Fuel prices for January 2023 remained unchanged for the third consecutive month since November 2022, according to the Energy and Petroleum Regulatory Authority (EPRA).
“In the period under review, the maximum allowed petroleum pump prices for super petrol, diesel, and kerosene remained unchanged,” reads an EPRA statement in part.
The latest monthly review released on Saturday, January 14, 2023, shows that Nairobians will continue paying 177 shillings for super Petrol, 162 shillings for Diesel, and 145.9 shillings for Kerosene per liter. These are the same prices paid in December 2022.
The pump prices are inclusive of an 8% Value Added Tax (VAT) in line with the provisions of the Finance Act 2018, the Tax Laws (Amendment) Act 2020, and the revised rates for excise duty adjusted for inflation as per Legal Notice No. 194 of 2020.
To cushion Kenyans from the skyrocketing prices, the regulator has maintained a subsidy of 25.13 per cent on Kerosene and cross-subsidized Diesel Prices with that of Super petrol.
“The price of diesel has been cross-subsidized with that of super Petrol, while a subsidy of Sh25.13 per liter has been maintained for Kerosene to cushion consumers from the otherwise high prices. The government will utilize the Petroleum Development Levy (PDL) to compensate oil marketing companies for the difference in cost.” EPRA added.
What Cities will pay
Mombasa motorists will pay 174.98 shillings for Super Petrol, 159.76 shillings for Diesel, and 143.69 shillings for Kerosene per liter.
Those in Eldoret will pay 177.50 shillings for Super Petrol, 162.72 shillings for Diesel and 146.67 shillings for Kerosene per liter.
Meanwhile, Nakuru fuel prices stand at 176.62 shillings for Super Petrol, 161.83 shillings for Diesel, and 145.79 shillings for Kerosene per liter.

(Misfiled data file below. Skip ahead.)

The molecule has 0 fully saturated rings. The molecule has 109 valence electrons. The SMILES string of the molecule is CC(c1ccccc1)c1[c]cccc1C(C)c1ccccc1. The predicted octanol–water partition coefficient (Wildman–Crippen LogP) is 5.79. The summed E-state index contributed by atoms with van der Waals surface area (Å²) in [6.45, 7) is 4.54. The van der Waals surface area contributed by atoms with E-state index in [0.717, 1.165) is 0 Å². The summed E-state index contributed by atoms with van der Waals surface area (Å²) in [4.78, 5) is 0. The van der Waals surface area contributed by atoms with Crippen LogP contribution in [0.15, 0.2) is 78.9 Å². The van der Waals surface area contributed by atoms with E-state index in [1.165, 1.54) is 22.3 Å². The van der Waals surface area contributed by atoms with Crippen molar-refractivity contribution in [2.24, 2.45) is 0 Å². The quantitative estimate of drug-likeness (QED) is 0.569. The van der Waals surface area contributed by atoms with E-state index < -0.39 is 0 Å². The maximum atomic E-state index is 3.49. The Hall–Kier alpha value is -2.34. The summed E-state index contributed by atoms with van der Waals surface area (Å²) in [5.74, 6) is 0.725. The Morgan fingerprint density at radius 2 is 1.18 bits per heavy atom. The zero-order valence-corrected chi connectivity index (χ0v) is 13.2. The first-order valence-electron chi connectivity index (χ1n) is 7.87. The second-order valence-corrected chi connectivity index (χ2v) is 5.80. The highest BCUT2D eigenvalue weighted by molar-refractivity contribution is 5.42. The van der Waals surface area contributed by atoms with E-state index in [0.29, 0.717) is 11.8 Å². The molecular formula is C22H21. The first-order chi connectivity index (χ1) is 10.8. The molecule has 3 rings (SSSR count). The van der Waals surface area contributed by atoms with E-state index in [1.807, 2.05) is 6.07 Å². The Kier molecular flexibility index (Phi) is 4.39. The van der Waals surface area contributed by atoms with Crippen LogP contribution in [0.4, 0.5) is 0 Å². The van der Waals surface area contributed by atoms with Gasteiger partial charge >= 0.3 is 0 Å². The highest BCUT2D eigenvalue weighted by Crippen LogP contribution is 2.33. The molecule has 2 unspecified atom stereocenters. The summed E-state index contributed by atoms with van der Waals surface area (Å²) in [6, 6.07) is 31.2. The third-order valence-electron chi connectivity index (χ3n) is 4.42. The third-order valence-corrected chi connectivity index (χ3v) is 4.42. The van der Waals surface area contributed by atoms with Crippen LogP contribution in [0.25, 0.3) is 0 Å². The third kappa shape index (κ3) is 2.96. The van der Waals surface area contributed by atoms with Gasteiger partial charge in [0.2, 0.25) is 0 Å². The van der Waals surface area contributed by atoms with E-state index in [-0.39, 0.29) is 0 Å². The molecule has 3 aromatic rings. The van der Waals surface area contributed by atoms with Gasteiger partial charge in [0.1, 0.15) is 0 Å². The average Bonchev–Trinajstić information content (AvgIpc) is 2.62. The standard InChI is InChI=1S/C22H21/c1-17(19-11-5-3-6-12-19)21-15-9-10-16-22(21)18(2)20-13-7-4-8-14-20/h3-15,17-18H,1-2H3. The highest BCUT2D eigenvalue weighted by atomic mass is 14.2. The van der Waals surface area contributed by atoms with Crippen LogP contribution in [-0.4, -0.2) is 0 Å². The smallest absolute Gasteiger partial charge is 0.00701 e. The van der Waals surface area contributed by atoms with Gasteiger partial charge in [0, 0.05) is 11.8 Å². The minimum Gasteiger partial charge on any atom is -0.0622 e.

In Kisumu, Kerosene prices will be 104.26 shillings, Diesel 111.30 shillings, and Petrol at 130.12 shillings per liter.
Fuel Subsidy Removal
Fuel prices jumped to a record high in September 2022. Super Petrol increased by 20 shillings to 179.30 shillings per liter, while Diesel and Kerosene prices increased by 20 and 25 shillings to retail at 165 and 147.94 shillings per liter, respectively.t
This was after President William Ruto’s administration suspended the fuel subsidies in August 2022, citing that they were ineffective and costly to taxpayers.
The president said the subsidy will cost Kenyans up to 280 million shillings if left to run until the next financial year.
“In addition to being very costly, consumption subsidy interventions are prone to abuse; they distort markets and create uncertainty, including artificial shortages of the very products being subsidized,” he said
Under the new prices announced by EPRA in September, the petrol subsidy was removed, while those for diesel and Kerosene were reduced.
“EPRA wishes to assure the public of its continued commitment to the observance of fair competition and protection of the interests of both consumers and investors in the energy and petroleum sectors,” the authority concluded.
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